Did Chris Stringer get it half right? Modern Asians have Homo erectus DNA through Denisovan introgression?

The month of December, 2019 is proving to have been an extremely important period in the study of Human origins.  As we reported here on Dec. 17, “London Museum’s Chris Stringer now asserts Homo erectus contemporary with modern Humans.”

Chris Stringer, Director of the London Museum of Natural History, has a fascinating new lecture on YouTube.  It is from November 17, a sort of Year-end review of new archaeological and human origins finds, titled, “Where we are Now.”  Stringer, an often self-deprecating, jolly sort, is a bit of a rare bird in anthropology.  To his great credit, he is more than willing to admit when he is wrong.

And from his magnificent video:

“There is great diversity within humans over the last 2 million years. Even within the last 75,000 years there were at least five kinds of humans on the earth. I would say probably six.  But let’s say at least five. So Homo sapiens had been evolving in Africa. The Neanderthals had been evolving in Eurasia, Western Eurasia. Over on the island of Flores, we have this weird dwarf species, Homo florinsienses.  In Siberia, still mainly known from genetic data we have these people called the Denisovans… And more recently from the Philippines on the island of Luzon, we have another kind of human, Homo Luzonensis.

I would argue that Homo erectus was still around 70,000 years ago on Java… [Emphasis added]”

It now appears Stringer was on to something, and something big.  But he may not have gotten it exactly right.

Just two weeks later, news began to break from new research by Australian and New Zealand researchers in cooperation with Chinese anthropologists.

The Chinese have maintained for decades that they are direct descendants of Homo erectus.  Western liberal anthropologists and researchers have been contemptuous of that view, even to the point of insulting the Chinese.  See this video of UK-based anatomist, leading Out of Africa-ist and darling of the BBC Alice Roberts challenge China’s top anthropologist Dr. Wu Xinzhi:

In the highly acclaimed 2013 documentary “The Incredible Journey,” Alice Roberts confronted Dr. Wu in the BBC documentary: “Professor Wu… I’m a complete novice… but I look at this modern skull here, this 30,000 year old skull from Zhuokoudian, and this looks quite similar to me to other skulls from Europe.” (BBC, 40 min. mark).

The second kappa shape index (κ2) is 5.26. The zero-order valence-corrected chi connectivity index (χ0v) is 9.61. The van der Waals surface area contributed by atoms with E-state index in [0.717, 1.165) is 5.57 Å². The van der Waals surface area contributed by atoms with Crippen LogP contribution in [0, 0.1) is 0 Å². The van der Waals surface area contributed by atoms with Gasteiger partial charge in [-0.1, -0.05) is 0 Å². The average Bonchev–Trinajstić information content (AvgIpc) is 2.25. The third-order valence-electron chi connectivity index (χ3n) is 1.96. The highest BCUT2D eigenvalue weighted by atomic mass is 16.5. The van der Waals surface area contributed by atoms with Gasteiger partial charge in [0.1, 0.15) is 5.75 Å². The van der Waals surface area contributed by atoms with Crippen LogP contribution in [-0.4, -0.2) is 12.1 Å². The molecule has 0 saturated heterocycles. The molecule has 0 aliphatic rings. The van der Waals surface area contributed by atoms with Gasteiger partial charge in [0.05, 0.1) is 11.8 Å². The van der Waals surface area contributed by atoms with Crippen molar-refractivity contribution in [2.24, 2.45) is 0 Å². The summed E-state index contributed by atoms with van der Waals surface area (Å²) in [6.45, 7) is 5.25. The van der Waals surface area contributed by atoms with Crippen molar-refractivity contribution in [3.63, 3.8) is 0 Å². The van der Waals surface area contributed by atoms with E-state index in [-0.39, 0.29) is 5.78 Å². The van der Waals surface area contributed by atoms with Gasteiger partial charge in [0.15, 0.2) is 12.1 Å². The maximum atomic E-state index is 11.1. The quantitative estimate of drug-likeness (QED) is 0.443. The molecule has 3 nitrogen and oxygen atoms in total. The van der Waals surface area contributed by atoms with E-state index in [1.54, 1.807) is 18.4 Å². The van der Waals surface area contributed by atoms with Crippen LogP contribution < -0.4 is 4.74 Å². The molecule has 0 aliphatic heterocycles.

Now this from University of Queensland News, Australia, Dec. 19,

Modern humans and Homo erectus did not co-exist in Java, study shows

Ninety years after Dutch geologists excavated human fossils in central Java, scientists finally have pinpointed the fossils’ age at around 120,000 years.  [Emphasis added]

In a study reported today in Nature, The University of Queensland’s Associate Professor Michael Westaway and Professor Jian-xin Zhao helped to establish the age and a new chronology for “a critical site for understanding the later stages of human evolution”.

“This tells us Homo erectus lived to Australia’s north just before Homo sapiens arrived on the Australian continent 65,000 years ago,” said Dr Westaway, from UQ’s School of Social Science.

At first glance it would appear that Stringer got it wrong.

“Palaeoanthropologists have argued for years that Homo erectus may have had some genetic contribution to modern human populations migrating through the region, but there is no fossil evidence supporting this,” he said.

But then this:

Modern genetic research in Indonesia and Papua New Guinea showed there were probably two lineages of another ancient hominin population called the Denisovans.

“The new age estimates from Ngandong indicate that Homo erectus and the Denisovans probably overlap in the region, or at least met at some time before 100,000 years ago,” he said.

“This may mean some of the unique traits that have been recognised in the skulls of very late Homo erectus fossils at places like Ngandong may in fact be a result of a mixture of two archaic populations – Homo erectus and the Denisovans.” [Emphasis added]

This very likely confirms that modern East Asian populations including the Han Chinese, have Homo erectus DNA through their Denisovan lineage.  It is estimated that the percentage of Denisovan DNA in modern Asians is between 2 to 4%.

From Inverse.com, Dec. 29,

Ancient humans procreated with at least four other species

A combination of archaeological and genetic data also indicates that modern humans mated with Denisovans — another ancient hominid — in eastern Eurasia, maritime South Asia, and later towards Australia. And because East Asians have a second set of Denisovan genomes not found in the DNA of South Asians or people of Papuan descent, scientists believe interbreeding between Denisovans Homo sapiens happened during at least two independent episodes.

Finally, one of the authors of the new study, Kira Westaway (photo) adds intriguingly in an accompanying article at theconversation.com, “When did Homo erectus die out? A fresh look at the demise of an ancient human species over 100,000 years ago”:

we know that modern humans were in the same region in Sumatra (Lida Ajer) by 73-63 ka – but still not early enough to have overlapped or interacted with the Ngandong Homo erectus. But there were modern humans in Africa at that time.



Author Eric

FSU grad, US Navy Veteran. Houston, Texas

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